My top goal would be to revamp the process the BOE currently uses to make decisions. I would advocate for a more strategic approach to prioritizing the problems that need to be addressed across HCPSS and lay out a realistic plan and timeline to address them. This would include a thorough examination of the problems, independent analysis of potential solutions based on reliable data, community feedback on potential solutions, and thoughtful decision-making with sufficient time to arrive at responsible solutions. The BOE is currently in constant fire-fighting mode, where decisions are rushed and due diligence is not exercised in considering potential solutions and examining their consequences. My second goal would be to develop a strategic plan for getting HCPSS back on course and providing the necessary educational support to all students within the allocated budget. HCPSS spends over $15K per student per year, yet is proposing cuts to fundamental educational needs. Special education programs are in dire need of attention and we cannot continue allowing children and educators to suffer. My third goal would be to develop a better approach for community engagement with the BOE.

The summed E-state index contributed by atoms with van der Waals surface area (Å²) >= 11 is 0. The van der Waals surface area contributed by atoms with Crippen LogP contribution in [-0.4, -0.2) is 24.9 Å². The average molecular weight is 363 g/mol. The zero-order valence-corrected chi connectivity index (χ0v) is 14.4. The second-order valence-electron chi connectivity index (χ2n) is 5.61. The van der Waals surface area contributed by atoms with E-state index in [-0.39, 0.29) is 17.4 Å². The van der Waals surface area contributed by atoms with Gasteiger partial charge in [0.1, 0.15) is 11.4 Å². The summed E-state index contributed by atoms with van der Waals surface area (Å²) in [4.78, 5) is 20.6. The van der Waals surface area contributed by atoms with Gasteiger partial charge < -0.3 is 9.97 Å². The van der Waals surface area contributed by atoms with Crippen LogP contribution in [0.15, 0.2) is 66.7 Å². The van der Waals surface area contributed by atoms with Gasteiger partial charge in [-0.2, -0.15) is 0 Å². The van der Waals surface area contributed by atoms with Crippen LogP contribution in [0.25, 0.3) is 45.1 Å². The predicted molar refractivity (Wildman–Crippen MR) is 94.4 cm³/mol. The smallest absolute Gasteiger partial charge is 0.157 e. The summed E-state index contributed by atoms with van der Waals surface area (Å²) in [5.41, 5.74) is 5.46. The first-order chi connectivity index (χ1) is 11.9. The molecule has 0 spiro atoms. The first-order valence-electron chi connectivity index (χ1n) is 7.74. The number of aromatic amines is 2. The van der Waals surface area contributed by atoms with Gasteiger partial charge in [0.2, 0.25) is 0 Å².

I think the Superintendent’s proposed budget for FY21 was too high. It did not demonstrate any prioritization of necessary educational funding over new initiatives that do not correspond to educational outcomes. The Superintendent asked for funding outside the realm of reality and simply set up the BOE to make cuts as they see fit. The Superintendent and the BOE should clearly articulate the most important areas of focus based on educational outcomes for all children and allocate funding accordingly. A thorough examination of all positions and costs that are not directly tied to educators and educational outcomes would be areas that I would prioritize for scrutiny to ensure only the most critical positions are funded. The result likely would have been lower than what the Superintendent proposed but, by definition, would not cut the most important programs that directly support all students’ educational outcomes.